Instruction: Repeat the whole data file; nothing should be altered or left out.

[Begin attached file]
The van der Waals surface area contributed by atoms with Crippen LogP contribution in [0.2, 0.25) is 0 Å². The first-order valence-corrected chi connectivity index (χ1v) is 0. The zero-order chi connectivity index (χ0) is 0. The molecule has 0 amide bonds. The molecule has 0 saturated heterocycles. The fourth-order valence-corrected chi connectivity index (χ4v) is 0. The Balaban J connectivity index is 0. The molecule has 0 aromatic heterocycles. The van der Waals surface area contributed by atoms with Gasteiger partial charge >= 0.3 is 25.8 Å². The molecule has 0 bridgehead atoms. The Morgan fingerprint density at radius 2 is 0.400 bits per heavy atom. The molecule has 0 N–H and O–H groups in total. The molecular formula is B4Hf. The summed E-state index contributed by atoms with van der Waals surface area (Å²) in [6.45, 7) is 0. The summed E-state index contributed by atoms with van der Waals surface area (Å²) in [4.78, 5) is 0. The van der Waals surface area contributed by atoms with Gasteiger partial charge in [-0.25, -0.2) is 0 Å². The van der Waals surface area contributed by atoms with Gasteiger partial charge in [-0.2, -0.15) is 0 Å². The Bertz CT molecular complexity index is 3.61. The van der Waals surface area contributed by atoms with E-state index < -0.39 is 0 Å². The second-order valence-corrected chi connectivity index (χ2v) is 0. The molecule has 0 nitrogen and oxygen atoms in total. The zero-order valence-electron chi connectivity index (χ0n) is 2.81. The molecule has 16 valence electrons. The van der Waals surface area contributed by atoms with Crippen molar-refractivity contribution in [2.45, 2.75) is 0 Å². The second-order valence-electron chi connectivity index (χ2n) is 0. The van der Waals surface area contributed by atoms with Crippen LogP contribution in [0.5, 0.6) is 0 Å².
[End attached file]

The van der Waals surface area contributed by atoms with Crippen LogP contribution in [0.2, 0.25) is 0 Å². The first-order valence-corrected chi connectivity index (χ1v) is 0. The zero-order chi connectivity index (χ0) is 0. The molecule has 0 amide bonds. The molecule has 0 saturated heterocycles. The fourth-order valence-corrected chi connectivity index (χ4v) is 0. The Balaban J connectivity index is 0. The molecule has 0 aromatic heterocycles. The van der Waals surface area contributed by atoms with Gasteiger partial charge >= 0.3 is 25.8 Å². The molecule has 0 bridgehead atoms. The Morgan fingerprint density at radius 2 is 0.400 bits per heavy atom. The molecule has 0 N–H and O–H groups in total. The molecular formula is B4Hf. The summed E-state index contributed by atoms with van der Waals surface area (Å²) in [6.45, 7) is 0. The summed E-state index contributed by atoms with van der Waals surface area (Å²) in [4.78, 5) is 0. The van der Waals surface area contributed by atoms with Gasteiger partial charge in [-0.25, -0.2) is 0 Å². The van der Waals surface area contributed by atoms with Gasteiger partial charge in [-0.2, -0.15) is 0 Å². The Bertz CT molecular complexity index is 3.61. The van der Waals surface area contributed by atoms with E-state index < -0.39 is 0 Å². The second-order valence-corrected chi connectivity index (χ2v) is 0. The molecule has 0 nitrogen and oxygen atoms in total. The zero-order valence-electron chi connectivity index (χ0n) is 2.81. The molecule has 16 valence electrons. The van der Waals surface area contributed by atoms with Crippen molar-refractivity contribution in [2.45, 2.75) is 0 Å². The second-order valence-electron chi connectivity index (χ2n) is 0. The van der Waals surface area contributed by atoms with Crippen LogP contribution in [0.5, 0.6) is 0 Å².